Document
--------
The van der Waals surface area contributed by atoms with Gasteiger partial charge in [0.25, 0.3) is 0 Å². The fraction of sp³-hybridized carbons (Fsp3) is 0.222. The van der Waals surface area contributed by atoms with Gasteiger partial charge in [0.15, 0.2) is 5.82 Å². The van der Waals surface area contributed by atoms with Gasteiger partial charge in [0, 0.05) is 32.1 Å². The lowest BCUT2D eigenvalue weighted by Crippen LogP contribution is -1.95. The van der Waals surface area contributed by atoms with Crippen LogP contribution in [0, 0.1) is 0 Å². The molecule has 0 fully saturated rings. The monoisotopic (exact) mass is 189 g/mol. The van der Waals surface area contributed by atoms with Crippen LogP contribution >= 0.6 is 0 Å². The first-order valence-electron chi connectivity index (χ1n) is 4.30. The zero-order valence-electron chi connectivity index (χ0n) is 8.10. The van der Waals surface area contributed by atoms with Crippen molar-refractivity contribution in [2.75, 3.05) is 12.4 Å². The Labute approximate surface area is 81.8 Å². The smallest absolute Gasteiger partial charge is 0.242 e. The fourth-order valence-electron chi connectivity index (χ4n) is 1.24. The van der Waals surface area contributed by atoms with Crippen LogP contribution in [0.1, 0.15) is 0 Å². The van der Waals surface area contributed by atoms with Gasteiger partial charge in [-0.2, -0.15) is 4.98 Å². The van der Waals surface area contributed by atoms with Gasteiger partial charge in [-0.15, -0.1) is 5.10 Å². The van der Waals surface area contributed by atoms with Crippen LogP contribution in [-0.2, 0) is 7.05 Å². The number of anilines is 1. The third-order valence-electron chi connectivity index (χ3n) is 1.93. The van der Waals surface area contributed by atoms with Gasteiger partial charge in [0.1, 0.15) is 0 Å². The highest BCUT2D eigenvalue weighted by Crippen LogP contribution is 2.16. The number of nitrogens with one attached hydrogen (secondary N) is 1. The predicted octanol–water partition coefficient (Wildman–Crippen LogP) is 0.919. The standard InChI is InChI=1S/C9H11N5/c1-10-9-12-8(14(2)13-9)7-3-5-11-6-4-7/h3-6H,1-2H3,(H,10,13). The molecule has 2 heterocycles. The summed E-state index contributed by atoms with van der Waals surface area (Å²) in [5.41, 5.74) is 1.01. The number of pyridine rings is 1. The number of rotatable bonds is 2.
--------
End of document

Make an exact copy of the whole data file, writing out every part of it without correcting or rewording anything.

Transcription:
The van der Waals surface area contributed by atoms with Gasteiger partial charge in [0.25, 0.3) is 0 Å². The fraction of sp³-hybridized carbons (Fsp3) is 0.222. The van der Waals surface area contributed by atoms with Gasteiger partial charge in [0.15, 0.2) is 5.82 Å². The van der Waals surface area contributed by atoms with Gasteiger partial charge in [0, 0.05) is 32.1 Å². The lowest BCUT2D eigenvalue weighted by Crippen LogP contribution is -1.95. The van der Waals surface area contributed by atoms with Crippen LogP contribution in [0, 0.1) is 0 Å². The molecule has 0 fully saturated rings. The monoisotopic (exact) mass is 189 g/mol. The van der Waals surface area contributed by atoms with Crippen LogP contribution >= 0.6 is 0 Å². The first-order valence-electron chi connectivity index (χ1n) is 4.30. The zero-order valence-electron chi connectivity index (χ0n) is 8.10. The van der Waals surface area contributed by atoms with Crippen molar-refractivity contribution in [2.75, 3.05) is 12.4 Å². The Labute approximate surface area is 81.8 Å². The smallest absolute Gasteiger partial charge is 0.242 e. The fourth-order valence-electron chi connectivity index (χ4n) is 1.24. The van der Waals surface area contributed by atoms with Crippen LogP contribution in [0.1, 0.15) is 0 Å². The van der Waals surface area contributed by atoms with Gasteiger partial charge in [-0.2, -0.15) is 4.98 Å². The van der Waals surface area contributed by atoms with Gasteiger partial charge in [-0.15, -0.1) is 5.10 Å². The van der Waals surface area contributed by atoms with Crippen LogP contribution in [-0.2, 0) is 7.05 Å². The number of anilines is 1. The third-order valence-electron chi connectivity index (χ3n) is 1.93. The van der Waals surface area contributed by atoms with Gasteiger partial charge in [0.1, 0.15) is 0 Å². The highest BCUT2D eigenvalue weighted by Crippen LogP contribution is 2.16. The number of nitrogens with one attached hydrogen (secondary N) is 1. The predicted octanol–water partition coefficient (Wildman–Crippen LogP) is 0.919. The standard InChI is InChI=1S/C9H11N5/c1-10-9-12-8(14(2)13-9)7-3-5-11-6-4-7/h3-6H,1-2H3,(H,10,13). The molecule has 2 heterocycles. The summed E-state index contributed by atoms with van der Waals surface area (Å²) in [5.41, 5.74) is 1.01. The number of pyridine rings is 1. The number of rotatable bonds is 2.